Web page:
Sunday, October 22, 2017

One Small Action


Spawning Sockeye*

Underwater Photography

As we get to know our new community, we have gradually begun to participate in activities and events here. Recently I attended a talk by a noted local underwater and landscape photographer, Eiko Jones. I was not familiar with Jones' work and had no idea what to expect.

As it turned out, I was completely blown away by his fabulous photos. Eiko Jones takes many of his underwater photos in local rivers and swamps on Vancouver Island, as well as in the ocean. His story of how he obtains his amazing underwater or split screen shots is almost as fascinating as the photos themselves. Essentially, he dives down and lies on the bottom of the riverbed, sometimes for more than two hours, taking hundreds of shots to get those one or two perfect images.

British Columbia (BC) and Alaska have one of the world's last great salmon habitats. Many of Eiko's photos showed the five species of returning and spawning salmon, and young salmon fry. Lately, in order to not disturb salmon in spawning beds with the bubbles from his scuba gear, he has taken to free diving.

I have lived in the watersheds of two of BC's major salmon bearing rivers most of my life, and am well aware of the importance of salmon to the ecology as well as to people, especially the First Nations peoples whose livelihoods depend on salmon. Eiko's photos of salmon who had fought their way back to their native stream to spawn and then die, along with his accounts of successful salmon stream rehabilitation, almost brought me to tears. Please click on the links to see examples of his photography.

Elder College Public Lecture

I have just discovered that there is an active Elder College program in my area. They are hosting a series of three public lectures in a nearby community centre. The topic for the speaker series is: Achieving Global Sustainability: A Decent Life For All. Unfortunately I missed the first talk, but I went to the second one in the series, which focused on global climate change and sustainable development.

I am deeply concerned about climate change. An obligation that rests heavily on my shoulders, now that I have retired, is to find ways to contribute meaningfully to society, and, in some small way, to help work toward solutions to the overwhelming and urgent problems that face humanity on a global scale. Climate change is one of many huge, interrelated problems, along with poverty, overpopulation, food insecurity, violence, gender inequity, and so on. It can seem overwhelming and hopeless. How does one even know where to start? How can one person's actions make any difference in the face of such urgent and difficult problems?

But thinking about it that way is defeatist. Trying to put pressing world issues out of mind and doing nothing does not alleviate my worrying about them because I still know the problems are there, like a monster in the closet. Having been present in Eiko Jones' talk, it was fresh in my mind how one person, through his exceptional photography, was gently educating people about ways to rejuvenate salmon streams, and why it is important.

As I listened to the sustainability speaker, I realized a couple of things. One is that almost nothing that he said about the causes and solutions to climate change and global sustainability was new information for me. Over the years, I have been reading and educating myself about these issues.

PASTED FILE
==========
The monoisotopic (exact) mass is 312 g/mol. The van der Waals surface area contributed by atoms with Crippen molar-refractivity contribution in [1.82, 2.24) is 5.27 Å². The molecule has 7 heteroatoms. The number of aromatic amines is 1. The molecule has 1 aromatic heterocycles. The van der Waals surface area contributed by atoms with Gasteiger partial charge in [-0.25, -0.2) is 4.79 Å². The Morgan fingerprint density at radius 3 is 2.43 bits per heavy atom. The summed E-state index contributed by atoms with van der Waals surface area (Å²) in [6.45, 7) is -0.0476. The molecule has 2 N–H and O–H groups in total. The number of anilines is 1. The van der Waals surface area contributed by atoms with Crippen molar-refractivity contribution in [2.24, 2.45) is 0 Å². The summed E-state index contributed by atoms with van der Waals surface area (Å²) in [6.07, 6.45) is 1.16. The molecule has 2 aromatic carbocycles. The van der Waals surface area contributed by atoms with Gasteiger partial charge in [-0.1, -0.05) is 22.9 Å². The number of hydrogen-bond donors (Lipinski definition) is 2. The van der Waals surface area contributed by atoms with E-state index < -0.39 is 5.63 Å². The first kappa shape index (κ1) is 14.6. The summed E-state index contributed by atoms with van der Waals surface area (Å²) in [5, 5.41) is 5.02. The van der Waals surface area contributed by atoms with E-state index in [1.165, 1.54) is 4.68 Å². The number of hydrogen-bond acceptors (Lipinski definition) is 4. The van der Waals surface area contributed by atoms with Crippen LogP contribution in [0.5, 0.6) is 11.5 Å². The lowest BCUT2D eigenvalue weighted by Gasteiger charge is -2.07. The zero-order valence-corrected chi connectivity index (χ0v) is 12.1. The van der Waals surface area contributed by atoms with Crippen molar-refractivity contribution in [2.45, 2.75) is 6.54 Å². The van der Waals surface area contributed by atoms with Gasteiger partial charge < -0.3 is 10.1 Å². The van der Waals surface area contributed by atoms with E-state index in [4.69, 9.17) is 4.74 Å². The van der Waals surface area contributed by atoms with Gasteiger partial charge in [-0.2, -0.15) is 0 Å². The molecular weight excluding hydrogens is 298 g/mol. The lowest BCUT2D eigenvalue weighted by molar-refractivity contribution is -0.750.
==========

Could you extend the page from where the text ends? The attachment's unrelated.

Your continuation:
Another thing I realized is that many people from all countries of the world have been working for years to establish and implement global sustainability goals. In 2015, countries around the world adopted the 2030 Agenda for Sustainable Development. This global agenda identifies 17 sustainability goals, readily available on the United Nations website. Also in 2015, signatories to the Paris Agreement on Climate Change agreed to take action to limit temperature change to a maximum of 2 degrees Celsius.

So, in contributing my part, I am not alone. I am joining people around the world working toward a shared vision. One plus one plus one is how we get there.

A third thing that I realized is that I have been making choices for decades now to live in ways that are more environmentally conscious. In many little ways, I already have been doing things that align with the UN's 17 sustainability goals. Of course, there are many more changes that I could make. Just as people can join in one by one to work toward a shared goal, an individual can make personal changes one by one, and it all adds up. Here is a list of easy things to do: The Lazy Person's Guide to Saving the World. It is a great starting point.



One Small Act: #globalgoals

Upon coming home from the sustainability talk, I went online and read the UN's 17 sustainability goals. In doing so, I almost plunged into helplessness and hopelessness again. The problems are so big. The goals are so idealistic. 2030 is only 13 short years away!

But then, I decided that although I couldn't solve the problems of the world today, I could do one small thing today.

Goal 2 is to end hunger and increase food security, globally. This is one area in which we have made significant strides over the last 30 years. Although the world population has continued to rise, the absolute number of people in extreme poverty without access to adequate food has decreased. However, poor nutrition remains the biggest single cause of child mortality for children under five. For decades, we have known that the best way to improve the nutrition and health of babies and young children is for mothers to breastfeed. Yet Nestle corporation continues to market baby formula and powdered milk to the poorest countries of the world, making false claims that it is a more healthy choice.

So today, I joined the boycott of Nestle products. This link is to the most up-to-date list I could find for Canada. It includes links to the boycott lists for the USA, UK, and Australia. I printed the list and put it on my fridge. Then I sent it to three other people. That was my one small act for today.